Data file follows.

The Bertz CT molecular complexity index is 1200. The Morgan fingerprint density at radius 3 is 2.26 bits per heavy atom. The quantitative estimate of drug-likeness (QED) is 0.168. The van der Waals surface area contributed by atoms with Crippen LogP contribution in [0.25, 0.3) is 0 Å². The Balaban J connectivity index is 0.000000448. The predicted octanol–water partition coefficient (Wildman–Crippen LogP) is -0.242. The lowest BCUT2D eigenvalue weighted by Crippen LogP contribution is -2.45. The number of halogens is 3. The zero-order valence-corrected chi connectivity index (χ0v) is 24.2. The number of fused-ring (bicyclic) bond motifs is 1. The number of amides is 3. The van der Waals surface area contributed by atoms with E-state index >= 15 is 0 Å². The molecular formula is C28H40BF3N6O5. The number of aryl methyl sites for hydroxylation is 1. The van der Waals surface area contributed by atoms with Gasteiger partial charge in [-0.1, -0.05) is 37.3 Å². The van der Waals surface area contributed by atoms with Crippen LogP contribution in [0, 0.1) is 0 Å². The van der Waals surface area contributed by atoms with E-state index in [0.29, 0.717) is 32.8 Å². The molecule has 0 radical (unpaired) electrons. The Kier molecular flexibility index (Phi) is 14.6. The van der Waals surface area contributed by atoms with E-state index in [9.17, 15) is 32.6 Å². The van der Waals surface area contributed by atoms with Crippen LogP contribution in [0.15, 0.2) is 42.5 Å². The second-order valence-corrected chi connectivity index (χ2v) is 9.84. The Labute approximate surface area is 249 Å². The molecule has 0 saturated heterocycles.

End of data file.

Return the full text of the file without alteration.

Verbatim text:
The Bertz CT molecular complexity index is 1200. The Morgan fingerprint density at radius 3 is 2.26 bits per heavy atom. The quantitative estimate of drug-likeness (QED) is 0.168. The van der Waals surface area contributed by atoms with Crippen LogP contribution in [0.25, 0.3) is 0 Å². The Balaban J connectivity index is 0.000000448. The predicted octanol–water partition coefficient (Wildman–Crippen LogP) is -0.242. The lowest BCUT2D eigenvalue weighted by Crippen LogP contribution is -2.45. The number of halogens is 3. The zero-order valence-corrected chi connectivity index (χ0v) is 24.2. The number of fused-ring (bicyclic) bond motifs is 1. The number of amides is 3. The van der Waals surface area contributed by atoms with E-state index >= 15 is 0 Å². The molecular formula is C28H40BF3N6O5. The number of aryl methyl sites for hydroxylation is 1. The van der Waals surface area contributed by atoms with Gasteiger partial charge in [-0.1, -0.05) is 37.3 Å². The van der Waals surface area contributed by atoms with Crippen LogP contribution in [0, 0.1) is 0 Å². The van der Waals surface area contributed by atoms with E-state index in [0.29, 0.717) is 32.8 Å². The molecule has 0 radical (unpaired) electrons. The Kier molecular flexibility index (Phi) is 14.6. The van der Waals surface area contributed by atoms with E-state index in [9.17, 15) is 32.6 Å². The van der Waals surface area contributed by atoms with Crippen LogP contribution in [0.15, 0.2) is 42.5 Å². The second-order valence-corrected chi connectivity index (χ2v) is 9.84. The Labute approximate surface area is 249 Å². The molecule has 0 saturated heterocycles.